Re: Samsung 2494SW

Discussion in 'Computer Support' started by VanguardLH, Feb 25, 2010.

  1. VanguardLH

    VanguardLH Guest

    Devil's_Advocate wrote:

    > I googled: buy.com scams
    > and they apparently set people up for recurring charges on their charge
    > cards that couldnt be stopped. Swell huh?


    That's why you don't use your real credit card number when making online
    transactions. Some credit card companies have an option to generate
    temporary credit card numbers. Any charges to the temp numbers go against
    your real account but you get to control the temp numbers regarding how much
    maximum can be charged and for how long that temp number is valid. For each
    transaction, you create a new temp credit card number (which includes the
    3-digit CVV number), what is the maximum that can be charged, and when it
    expires. Say you buy something line for $30 and $8 shipping. Create a temp
    credit card number for $40 (I usually make it for a couple dollars over the
    computed total) with an expiration of 2 months. They cannot ever charge you
    more than $40 nor can anyone else that steals that number.

    If the company you are dealing with charged $38 then only a further $2 could
    be charged if that number got stolen, like some disgruntled employee
    stealing the company's customer database. You can even kill that temp
    number after the other party has made their charge (so they and no one else
    could issue any further charges).

    If it a recurring charge that you want to allow, you can decide when to add
    more funds to that temp number. Say you subscribe to an annual service that
    charges $25. You create a temp number with a long expiration date (which
    can also be extended later) that allows $30 max. Then before the recurring
    charge is scheduled, you can decide if you extend the expiration, if needed,
    and if to add more funds to that temp number to cover the next charge. Tis
    easy enough to not add more funds or kill the temp number if you decide that
    you don't want to allow the recurring charge. That is, you tell them that
    you won't be renewing but to ensure they don't "accidentally" charge you can
    easily be avoided by destroying the temp number that they have for you.

    If you start a transaction but decide to back out (and are allowed to do so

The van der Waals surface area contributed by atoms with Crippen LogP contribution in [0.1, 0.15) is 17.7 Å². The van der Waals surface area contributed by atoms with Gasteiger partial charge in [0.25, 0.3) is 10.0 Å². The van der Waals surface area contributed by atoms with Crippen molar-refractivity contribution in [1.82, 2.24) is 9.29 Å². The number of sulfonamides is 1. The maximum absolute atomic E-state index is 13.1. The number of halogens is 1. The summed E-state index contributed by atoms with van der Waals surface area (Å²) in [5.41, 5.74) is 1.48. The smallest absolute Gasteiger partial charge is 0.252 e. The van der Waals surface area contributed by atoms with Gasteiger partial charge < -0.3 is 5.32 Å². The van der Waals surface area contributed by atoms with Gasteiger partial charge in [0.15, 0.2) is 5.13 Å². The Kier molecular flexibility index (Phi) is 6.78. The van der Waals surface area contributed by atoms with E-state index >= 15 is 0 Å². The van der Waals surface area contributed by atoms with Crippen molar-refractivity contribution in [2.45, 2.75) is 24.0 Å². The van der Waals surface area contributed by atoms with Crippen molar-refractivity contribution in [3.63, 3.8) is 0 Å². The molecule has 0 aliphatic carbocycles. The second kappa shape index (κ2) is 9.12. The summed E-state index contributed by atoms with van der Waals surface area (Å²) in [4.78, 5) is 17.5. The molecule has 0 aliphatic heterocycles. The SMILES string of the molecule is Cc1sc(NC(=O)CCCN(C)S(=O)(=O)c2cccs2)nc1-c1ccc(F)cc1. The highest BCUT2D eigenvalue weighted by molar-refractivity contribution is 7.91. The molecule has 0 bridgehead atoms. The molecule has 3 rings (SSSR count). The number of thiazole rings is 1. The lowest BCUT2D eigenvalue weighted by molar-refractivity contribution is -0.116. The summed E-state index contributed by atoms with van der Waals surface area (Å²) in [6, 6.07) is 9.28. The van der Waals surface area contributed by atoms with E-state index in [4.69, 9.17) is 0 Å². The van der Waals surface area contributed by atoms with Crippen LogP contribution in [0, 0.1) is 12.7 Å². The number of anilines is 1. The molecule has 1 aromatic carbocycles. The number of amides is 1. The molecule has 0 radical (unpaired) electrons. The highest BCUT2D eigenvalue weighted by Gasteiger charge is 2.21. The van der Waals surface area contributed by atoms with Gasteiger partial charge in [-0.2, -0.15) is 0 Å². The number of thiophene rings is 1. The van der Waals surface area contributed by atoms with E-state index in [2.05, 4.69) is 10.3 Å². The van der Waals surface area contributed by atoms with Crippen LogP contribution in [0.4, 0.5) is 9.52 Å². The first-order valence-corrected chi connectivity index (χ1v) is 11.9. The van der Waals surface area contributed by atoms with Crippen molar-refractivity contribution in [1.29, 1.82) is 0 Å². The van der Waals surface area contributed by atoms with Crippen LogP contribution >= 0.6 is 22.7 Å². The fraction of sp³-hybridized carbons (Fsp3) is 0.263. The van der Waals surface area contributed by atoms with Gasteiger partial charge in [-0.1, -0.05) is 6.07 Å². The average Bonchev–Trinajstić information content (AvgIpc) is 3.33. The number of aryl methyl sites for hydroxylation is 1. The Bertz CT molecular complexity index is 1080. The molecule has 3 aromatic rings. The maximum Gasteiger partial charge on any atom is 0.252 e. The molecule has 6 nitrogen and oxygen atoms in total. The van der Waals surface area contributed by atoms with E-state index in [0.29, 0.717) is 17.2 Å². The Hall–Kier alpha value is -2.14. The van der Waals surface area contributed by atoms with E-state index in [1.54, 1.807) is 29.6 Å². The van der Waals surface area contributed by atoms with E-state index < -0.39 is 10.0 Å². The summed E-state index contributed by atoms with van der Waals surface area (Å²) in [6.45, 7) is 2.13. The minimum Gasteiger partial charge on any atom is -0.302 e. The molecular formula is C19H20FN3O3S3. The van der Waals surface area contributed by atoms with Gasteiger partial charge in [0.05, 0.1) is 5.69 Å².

legally) and if the other party hasn't issued a charge against your temp
    credit card number that you gave them, you could just kill that temp card
    (to make it impossible for them to issue the charge) or change the max
    allowed (if you believe the lesser amount is to what you agreed). You get
    control of what can be charged, when, how much maximum, for how long, or if
    you yank away the ability to issue a charge if your credit card provider
    gives you a "shopsafe" option of generating temporary numbers that you can
    create whenever you need them, modify however you want, or even delete them.

    If your credit card provider doesn't have a "shopsafe" option, you can do
    something similar with 2 bank accounts where the ATM card for them is also a
    VISA card. Whenever anyone asks if you are using a debit or charge card,
    and when using your ATM/Visa card, just tell them it's a Visa card because
    it gets handled the same way; however, instead of a line of credit to back
    up the charge, you are using your real funds to back up your charges. You
    have a primary bank account and an alternate bank account. It's handy if
    both permit you to manage them online. You use your alternate bank account
    and its Visa number for your online transactions. You figure out how much
    the total cost will be (merchandise, fees, shipping, etc) and go online to
    your banks to transfer that amount, or a little more, from your primary bank
    account to your alternate bank account. Then you give the Visa number to
    the other party for your alternate bank account. They never get to touch
    your primary bank account, and you get to control how much exposure you have
    by how much you transfer into your alterante bank account. You are creating
    a buffer account that gets exposed to the other party but keeping your real
    account hidden from them. By not having any more funds in your alternate
    account than to satisfy current transactions, there won't be enough for
    anyone to make a recurring charge sometime later. They aren't allowed to
    extract a partial payment. They get the amount that they submit or nothing.
    Because you don't want to leave anything much in the alternate or buffer
    bank account, make sure to get a totally free checking account (no monthly
    fees, no monthly/daily minimum balance). Some banks are dropping this type
    of account in these hard times. You don't want to keep a minimum balance in
    the account against which someone could submit a charge, nor do you want to
    whittle away whatever is left in the account to keep it active by monthly
    fees.
    VanguardLH, Feb 25, 2010
    #1
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